Taking ownership of your heart health by monitoring some basic health numbers can contribute to a longer, healthier life. Paying attention to blood pressure, cholesterol, and weight are important for everyone, but especially for individuals living with diabetes, who are twice as likely to develop and die from heart disease, strokes or heart failure.Type 2 diabetes is also a risk factor for severe complications from COVID-19, so it is more important than ever for people living with diabetes to be aware of critical numbers and keep their diabetes well managed.Diabetes management is especially essential for Hispanic/Latino Americans, who have a 50 percent chance of developing type 2 diabetes and suffering devastating complications from it, according to the Centers for Disease Control and Prevention.”My message for others living with diabetes is that we have control and choices,” says Lupe Barraza, who lives with type 2 diabetes and is a spokesperson for Know Diabetes by Heart, an initiative of the American Heart Association and the American Diabetes Association.”Managing key health numbers can help you prevent complications from diabetes, like heart failure and kidney disease,” Barraza says.”You don’t have to wait until you get sick to go to the doctor. You and your doctor should work together now to keep you from getting sick,” she emphasizes.Five key numbers all people living with diabetes should measure regularly are:
- BMI (body mass index). Your BMI is an estimate of body size based on height and weight that is used to help determine if you’re overweight or obese. A normal BMI usually ranges from 18.6 to 24.9 and can be calculated at home using a BMI calculator or in a doctor’s office.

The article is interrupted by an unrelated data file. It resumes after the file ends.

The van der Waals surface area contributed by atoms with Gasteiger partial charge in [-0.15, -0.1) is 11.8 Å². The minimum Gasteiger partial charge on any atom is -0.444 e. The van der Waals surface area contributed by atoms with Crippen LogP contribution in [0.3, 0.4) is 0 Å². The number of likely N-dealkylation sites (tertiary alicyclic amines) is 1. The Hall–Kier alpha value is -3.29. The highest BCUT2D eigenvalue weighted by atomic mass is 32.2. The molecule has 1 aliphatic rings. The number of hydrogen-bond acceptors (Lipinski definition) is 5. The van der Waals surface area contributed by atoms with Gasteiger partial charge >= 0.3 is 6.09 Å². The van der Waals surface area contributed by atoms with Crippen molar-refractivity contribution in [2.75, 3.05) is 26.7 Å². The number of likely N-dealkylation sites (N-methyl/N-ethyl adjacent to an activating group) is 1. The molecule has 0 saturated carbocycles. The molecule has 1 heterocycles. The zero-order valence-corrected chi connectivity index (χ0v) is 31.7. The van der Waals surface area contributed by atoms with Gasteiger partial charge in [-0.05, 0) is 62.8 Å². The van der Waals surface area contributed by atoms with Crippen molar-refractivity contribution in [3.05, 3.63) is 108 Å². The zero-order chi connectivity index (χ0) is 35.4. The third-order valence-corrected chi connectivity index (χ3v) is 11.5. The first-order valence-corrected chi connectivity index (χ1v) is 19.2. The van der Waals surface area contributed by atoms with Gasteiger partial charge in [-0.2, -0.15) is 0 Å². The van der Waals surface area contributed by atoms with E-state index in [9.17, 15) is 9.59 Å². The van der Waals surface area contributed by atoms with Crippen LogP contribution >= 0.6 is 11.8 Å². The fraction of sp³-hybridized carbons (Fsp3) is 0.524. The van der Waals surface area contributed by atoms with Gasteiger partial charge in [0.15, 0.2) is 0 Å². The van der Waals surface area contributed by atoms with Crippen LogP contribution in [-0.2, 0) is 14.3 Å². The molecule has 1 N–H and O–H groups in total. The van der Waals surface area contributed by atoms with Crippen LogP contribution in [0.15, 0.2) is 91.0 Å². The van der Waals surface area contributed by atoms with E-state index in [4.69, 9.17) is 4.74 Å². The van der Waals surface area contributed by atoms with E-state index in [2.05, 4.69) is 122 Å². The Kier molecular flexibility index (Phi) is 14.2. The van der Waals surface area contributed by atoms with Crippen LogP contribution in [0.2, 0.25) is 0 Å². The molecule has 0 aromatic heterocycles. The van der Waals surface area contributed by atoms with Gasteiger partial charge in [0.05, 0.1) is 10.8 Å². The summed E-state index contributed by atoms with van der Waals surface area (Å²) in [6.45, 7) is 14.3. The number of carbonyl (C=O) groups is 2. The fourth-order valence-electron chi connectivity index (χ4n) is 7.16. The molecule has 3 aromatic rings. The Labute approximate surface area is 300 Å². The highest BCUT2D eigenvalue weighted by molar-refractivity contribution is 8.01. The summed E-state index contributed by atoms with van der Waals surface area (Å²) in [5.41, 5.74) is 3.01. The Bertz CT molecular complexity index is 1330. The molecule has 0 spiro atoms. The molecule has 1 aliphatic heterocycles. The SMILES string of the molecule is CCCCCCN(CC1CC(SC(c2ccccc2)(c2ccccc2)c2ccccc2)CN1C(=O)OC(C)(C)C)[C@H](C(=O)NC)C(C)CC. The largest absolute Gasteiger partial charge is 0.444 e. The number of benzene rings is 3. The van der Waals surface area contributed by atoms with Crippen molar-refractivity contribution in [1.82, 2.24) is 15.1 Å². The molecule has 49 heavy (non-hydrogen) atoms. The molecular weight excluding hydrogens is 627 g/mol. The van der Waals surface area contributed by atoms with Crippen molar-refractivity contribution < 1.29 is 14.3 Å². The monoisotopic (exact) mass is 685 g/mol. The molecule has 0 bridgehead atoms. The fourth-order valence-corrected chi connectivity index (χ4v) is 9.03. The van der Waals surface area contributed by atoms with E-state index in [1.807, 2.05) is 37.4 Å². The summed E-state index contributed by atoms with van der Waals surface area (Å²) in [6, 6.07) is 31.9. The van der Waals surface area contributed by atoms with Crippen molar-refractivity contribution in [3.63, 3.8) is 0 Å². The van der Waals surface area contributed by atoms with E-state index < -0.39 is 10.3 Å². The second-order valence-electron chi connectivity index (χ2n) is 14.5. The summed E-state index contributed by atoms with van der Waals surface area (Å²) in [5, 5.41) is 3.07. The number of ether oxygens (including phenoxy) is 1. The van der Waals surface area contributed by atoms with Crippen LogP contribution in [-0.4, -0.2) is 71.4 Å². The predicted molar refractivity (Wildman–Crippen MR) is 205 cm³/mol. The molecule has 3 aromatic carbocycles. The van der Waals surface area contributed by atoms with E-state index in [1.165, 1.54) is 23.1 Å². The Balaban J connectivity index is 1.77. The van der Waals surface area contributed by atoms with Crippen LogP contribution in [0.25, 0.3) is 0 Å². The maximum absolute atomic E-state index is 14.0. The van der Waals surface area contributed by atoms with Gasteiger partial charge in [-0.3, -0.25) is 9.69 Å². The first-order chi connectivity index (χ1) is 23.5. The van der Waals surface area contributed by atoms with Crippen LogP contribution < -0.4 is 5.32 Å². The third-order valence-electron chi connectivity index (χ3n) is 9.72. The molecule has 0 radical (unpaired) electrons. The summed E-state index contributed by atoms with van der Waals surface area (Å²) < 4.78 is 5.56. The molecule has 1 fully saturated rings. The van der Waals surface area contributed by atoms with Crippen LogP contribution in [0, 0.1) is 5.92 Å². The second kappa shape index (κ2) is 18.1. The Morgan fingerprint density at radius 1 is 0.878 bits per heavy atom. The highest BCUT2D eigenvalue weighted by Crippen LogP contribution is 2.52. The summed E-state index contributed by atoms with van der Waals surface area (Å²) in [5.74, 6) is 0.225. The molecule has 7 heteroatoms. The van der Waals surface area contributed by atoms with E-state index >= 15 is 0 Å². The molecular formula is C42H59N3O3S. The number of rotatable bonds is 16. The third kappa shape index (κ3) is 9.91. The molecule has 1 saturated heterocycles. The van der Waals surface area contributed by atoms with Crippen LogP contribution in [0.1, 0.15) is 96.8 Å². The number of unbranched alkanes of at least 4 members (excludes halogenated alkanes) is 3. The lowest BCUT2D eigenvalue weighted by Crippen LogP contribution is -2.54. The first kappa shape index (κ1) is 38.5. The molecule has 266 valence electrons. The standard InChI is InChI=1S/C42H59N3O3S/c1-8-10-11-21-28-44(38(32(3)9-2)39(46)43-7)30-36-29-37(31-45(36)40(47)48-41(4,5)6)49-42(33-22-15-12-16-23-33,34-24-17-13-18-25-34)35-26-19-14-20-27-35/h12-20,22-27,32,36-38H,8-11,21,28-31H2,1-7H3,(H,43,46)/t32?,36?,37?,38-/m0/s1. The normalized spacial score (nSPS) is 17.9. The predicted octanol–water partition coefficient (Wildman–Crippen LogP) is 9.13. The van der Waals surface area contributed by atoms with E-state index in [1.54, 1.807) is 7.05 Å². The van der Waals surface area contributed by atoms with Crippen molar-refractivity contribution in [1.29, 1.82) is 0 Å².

- Blood Pressure. Blood pressure is how strongly the blood pumps through your body when your heart beats, and is a sign of heart health. A healthy blood pressure for most people is less than 120/80, but your doctor may give you a different goal based on your diabetes. Blood pressure can be measured at home if you have a blood pressure monitor, or in a doctor’s office.
- A1C. Your A1C is a measure of average blood glucose levels for the past two to three months. A healthy A1C for someone with diabetes is 7 percent or less. A1C is measured by a blood test and should be checked at least every six months if you have diabetes.
- Cholesterol. Cholesterol is a waxy substance in the blood. If cholesterol levels are too high, they can cause fatty deposits in blood vessels that can lead to a heart attack or stroke. Cholesterol is measured by a fasting blood test in a doctor’s office.
- Kidney function. Early detection of chronic kidney disease (CKD) can make a huge difference. An often overlooked, simple test is the UACR (urine albumin to creatinine ratio) which can detect early signs of trouble. Kidney function is measured in a doctor’s office and should be done every year.
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